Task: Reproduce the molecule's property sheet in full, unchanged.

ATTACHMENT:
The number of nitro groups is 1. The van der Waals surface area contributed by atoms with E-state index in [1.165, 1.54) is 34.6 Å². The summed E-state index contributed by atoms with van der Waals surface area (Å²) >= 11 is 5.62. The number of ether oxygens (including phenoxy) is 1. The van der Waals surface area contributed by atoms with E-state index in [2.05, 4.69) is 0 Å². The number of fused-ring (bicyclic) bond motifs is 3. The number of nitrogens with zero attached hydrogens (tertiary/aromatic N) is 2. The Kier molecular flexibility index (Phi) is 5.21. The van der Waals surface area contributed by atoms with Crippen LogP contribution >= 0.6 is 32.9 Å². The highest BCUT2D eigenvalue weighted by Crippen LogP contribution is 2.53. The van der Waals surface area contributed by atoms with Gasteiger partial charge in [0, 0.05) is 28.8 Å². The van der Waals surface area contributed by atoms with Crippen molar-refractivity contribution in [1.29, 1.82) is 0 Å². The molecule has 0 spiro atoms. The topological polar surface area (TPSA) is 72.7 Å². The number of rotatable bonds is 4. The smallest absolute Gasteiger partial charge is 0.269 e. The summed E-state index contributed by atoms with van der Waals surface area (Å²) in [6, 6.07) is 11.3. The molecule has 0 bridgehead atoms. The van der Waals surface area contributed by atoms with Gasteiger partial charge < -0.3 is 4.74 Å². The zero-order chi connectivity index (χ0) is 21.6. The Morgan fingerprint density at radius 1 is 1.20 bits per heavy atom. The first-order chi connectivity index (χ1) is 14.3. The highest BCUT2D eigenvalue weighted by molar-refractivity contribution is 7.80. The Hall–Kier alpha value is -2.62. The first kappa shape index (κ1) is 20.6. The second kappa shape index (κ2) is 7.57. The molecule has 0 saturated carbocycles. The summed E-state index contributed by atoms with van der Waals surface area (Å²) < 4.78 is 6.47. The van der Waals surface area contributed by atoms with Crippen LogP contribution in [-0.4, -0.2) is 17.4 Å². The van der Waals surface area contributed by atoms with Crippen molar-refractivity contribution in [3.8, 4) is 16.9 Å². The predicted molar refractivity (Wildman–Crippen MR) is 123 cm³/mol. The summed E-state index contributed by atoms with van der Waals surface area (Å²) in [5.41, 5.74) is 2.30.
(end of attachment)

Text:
The number of nitro groups is 1. The van der Waals surface area contributed by atoms with E-state index in [1.165, 1.54) is 34.6 Å². The summed E-state index contributed by atoms with van der Waals surface area (Å²) >= 11 is 5.62. The number of ether oxygens (including phenoxy) is 1. The van der Waals surface area contributed by atoms with E-state index in [2.05, 4.69) is 0 Å². The number of fused-ring (bicyclic) bond motifs is 3. The number of nitrogens with zero attached hydrogens (tertiary/aromatic N) is 2. The Kier molecular flexibility index (Phi) is 5.21. The van der Waals surface area contributed by atoms with Crippen LogP contribution >= 0.6 is 32.9 Å². The highest BCUT2D eigenvalue weighted by Crippen LogP contribution is 2.53. The van der Waals surface area contributed by atoms with Gasteiger partial charge in [0, 0.05) is 28.8 Å². The van der Waals surface area contributed by atoms with Crippen molar-refractivity contribution in [1.29, 1.82) is 0 Å². The molecule has 0 spiro atoms. The topological polar surface area (TPSA) is 72.7 Å². The number of rotatable bonds is 4. The smallest absolute Gasteiger partial charge is 0.269 e. The summed E-state index contributed by atoms with van der Waals surface area (Å²) in [6, 6.07) is 11.3. The molecule has 0 bridgehead atoms. The van der Waals surface area contributed by atoms with Gasteiger partial charge < -0.3 is 4.74 Å². The zero-order chi connectivity index (χ0) is 21.6. The Morgan fingerprint density at radius 1 is 1.20 bits per heavy atom. The first-order chi connectivity index (χ1) is 14.3. The highest BCUT2D eigenvalue weighted by molar-refractivity contribution is 7.80. The Hall–Kier alpha value is -2.62. The first kappa shape index (κ1) is 20.6. The second kappa shape index (κ2) is 7.57. The molecule has 0 saturated carbocycles. The summed E-state index contributed by atoms with van der Waals surface area (Å²) < 4.78 is 6.47. The van der Waals surface area contributed by atoms with Crippen LogP contribution in [-0.4, -0.2) is 17.4 Å². The van der Waals surface area contributed by atoms with Crippen molar-refractivity contribution in [3.8, 4) is 16.9 Å². The predicted molar refractivity (Wildman–Crippen MR) is 123 cm³/mol. The summed E-state index contributed by atoms with van der Waals surface area (Å²) in [5.41, 5.74) is 2.30.